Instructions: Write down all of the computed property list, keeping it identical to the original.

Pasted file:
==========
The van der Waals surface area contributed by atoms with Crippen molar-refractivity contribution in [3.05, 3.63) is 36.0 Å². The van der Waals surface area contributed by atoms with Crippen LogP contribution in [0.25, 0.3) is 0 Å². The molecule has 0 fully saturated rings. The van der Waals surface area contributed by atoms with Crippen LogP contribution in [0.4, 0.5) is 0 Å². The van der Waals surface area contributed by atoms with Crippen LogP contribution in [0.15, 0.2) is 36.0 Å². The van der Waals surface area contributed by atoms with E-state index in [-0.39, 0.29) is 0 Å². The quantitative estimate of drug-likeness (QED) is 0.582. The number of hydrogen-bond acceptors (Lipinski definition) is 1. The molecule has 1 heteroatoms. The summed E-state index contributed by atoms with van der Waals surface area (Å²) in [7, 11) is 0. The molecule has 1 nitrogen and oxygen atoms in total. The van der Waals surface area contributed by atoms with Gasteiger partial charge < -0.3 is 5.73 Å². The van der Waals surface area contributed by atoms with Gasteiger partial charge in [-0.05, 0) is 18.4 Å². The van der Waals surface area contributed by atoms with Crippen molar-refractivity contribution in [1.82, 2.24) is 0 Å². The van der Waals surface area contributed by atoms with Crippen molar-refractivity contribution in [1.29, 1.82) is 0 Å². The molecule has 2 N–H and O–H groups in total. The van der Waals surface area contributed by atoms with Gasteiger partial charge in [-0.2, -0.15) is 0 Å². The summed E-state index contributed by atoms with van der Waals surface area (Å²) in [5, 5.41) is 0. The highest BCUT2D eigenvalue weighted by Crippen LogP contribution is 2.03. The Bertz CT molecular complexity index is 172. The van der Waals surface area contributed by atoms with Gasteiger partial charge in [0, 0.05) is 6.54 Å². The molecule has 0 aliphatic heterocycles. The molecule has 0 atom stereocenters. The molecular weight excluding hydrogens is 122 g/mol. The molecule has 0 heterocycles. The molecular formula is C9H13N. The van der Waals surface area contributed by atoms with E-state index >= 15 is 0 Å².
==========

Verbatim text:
The van der Waals surface area contributed by atoms with Crippen molar-refractivity contribution in [3.05, 3.63) is 36.0 Å². The van der Waals surface area contributed by atoms with Crippen LogP contribution in [0.25, 0.3) is 0 Å². The molecule has 0 fully saturated rings. The van der Waals surface area contributed by atoms with Crippen LogP contribution in [0.4, 0.5) is 0 Å². The van der Waals surface area contributed by atoms with Crippen LogP contribution in [0.15, 0.2) is 36.0 Å². The van der Waals surface area contributed by atoms with E-state index in [-0.39, 0.29) is 0 Å². The quantitative estimate of drug-likeness (QED) is 0.582. The number of hydrogen-bond acceptors (Lipinski definition) is 1. The molecule has 1 heteroatoms. The summed E-state index contributed by atoms with van der Waals surface area (Å²) in [7, 11) is 0. The molecule has 1 nitrogen and oxygen atoms in total. The van der Waals surface area contributed by atoms with Gasteiger partial charge < -0.3 is 5.73 Å². The van der Waals surface area contributed by atoms with Gasteiger partial charge in [-0.05, 0) is 18.4 Å². The van der Waals surface area contributed by atoms with Crippen molar-refractivity contribution in [1.82, 2.24) is 0 Å². The van der Waals surface area contributed by atoms with Crippen molar-refractivity contribution in [1.29, 1.82) is 0 Å². The molecule has 2 N–H and O–H groups in total. The van der Waals surface area contributed by atoms with Gasteiger partial charge in [-0.2, -0.15) is 0 Å². The summed E-state index contributed by atoms with van der Waals surface area (Å²) in [5, 5.41) is 0. The highest BCUT2D eigenvalue weighted by Crippen LogP contribution is 2.03. The Bertz CT molecular complexity index is 172. The van der Waals surface area contributed by atoms with Gasteiger partial charge in [0, 0.05) is 6.54 Å². The molecule has 0 aliphatic heterocycles. The molecule has 0 atom stereocenters. The molecular weight excluding hydrogens is 122 g/mol. The molecule has 0 heterocycles. The molecular formula is C9H13N. The van der Waals surface area contributed by atoms with E-state index >= 15 is 0 Å².